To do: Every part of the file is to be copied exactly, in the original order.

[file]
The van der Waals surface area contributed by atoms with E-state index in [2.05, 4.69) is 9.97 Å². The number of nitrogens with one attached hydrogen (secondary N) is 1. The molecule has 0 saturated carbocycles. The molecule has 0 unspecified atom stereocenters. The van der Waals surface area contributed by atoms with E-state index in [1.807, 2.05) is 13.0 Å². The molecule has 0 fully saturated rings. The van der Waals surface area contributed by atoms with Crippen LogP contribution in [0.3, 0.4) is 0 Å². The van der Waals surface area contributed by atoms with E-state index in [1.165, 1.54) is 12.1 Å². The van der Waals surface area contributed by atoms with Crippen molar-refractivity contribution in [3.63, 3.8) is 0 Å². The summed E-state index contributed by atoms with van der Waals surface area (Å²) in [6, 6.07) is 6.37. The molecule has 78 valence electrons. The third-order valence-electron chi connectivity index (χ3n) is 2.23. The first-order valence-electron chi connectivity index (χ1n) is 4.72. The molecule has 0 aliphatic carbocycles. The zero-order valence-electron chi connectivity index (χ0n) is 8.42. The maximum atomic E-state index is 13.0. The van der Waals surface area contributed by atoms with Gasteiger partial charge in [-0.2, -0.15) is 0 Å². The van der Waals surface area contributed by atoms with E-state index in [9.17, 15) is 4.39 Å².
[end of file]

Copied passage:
The van der Waals surface area contributed by atoms with E-state index in [2.05, 4.69) is 9.97 Å². The number of nitrogens with one attached hydrogen (secondary N) is 1. The molecule has 0 saturated carbocycles. The molecule has 0 unspecified atom stereocenters. The van der Waals surface area contributed by atoms with E-state index in [1.807, 2.05) is 13.0 Å². The molecule has 0 fully saturated rings. The van der Waals surface area contributed by atoms with Crippen LogP contribution in [0.3, 0.4) is 0 Å². The van der Waals surface area contributed by atoms with E-state index in [1.165, 1.54) is 12.1 Å². The van der Waals surface area contributed by atoms with Crippen molar-refractivity contribution in [3.63, 3.8) is 0 Å². The summed E-state index contributed by atoms with van der Waals surface area (Å²) in [6, 6.07) is 6.37. The molecule has 78 valence electrons. The third-order valence-electron chi connectivity index (χ3n) is 2.23. The first-order valence-electron chi connectivity index (χ1n) is 4.72. The molecule has 0 aliphatic carbocycles. The zero-order valence-electron chi connectivity index (χ0n) is 8.42. The maximum atomic E-state index is 13.0. The van der Waals surface area contributed by atoms with Gasteiger partial charge in [-0.2, -0.15) is 0 Å². The van der Waals surface area contributed by atoms with E-state index in [9.17, 15) is 4.39 Å².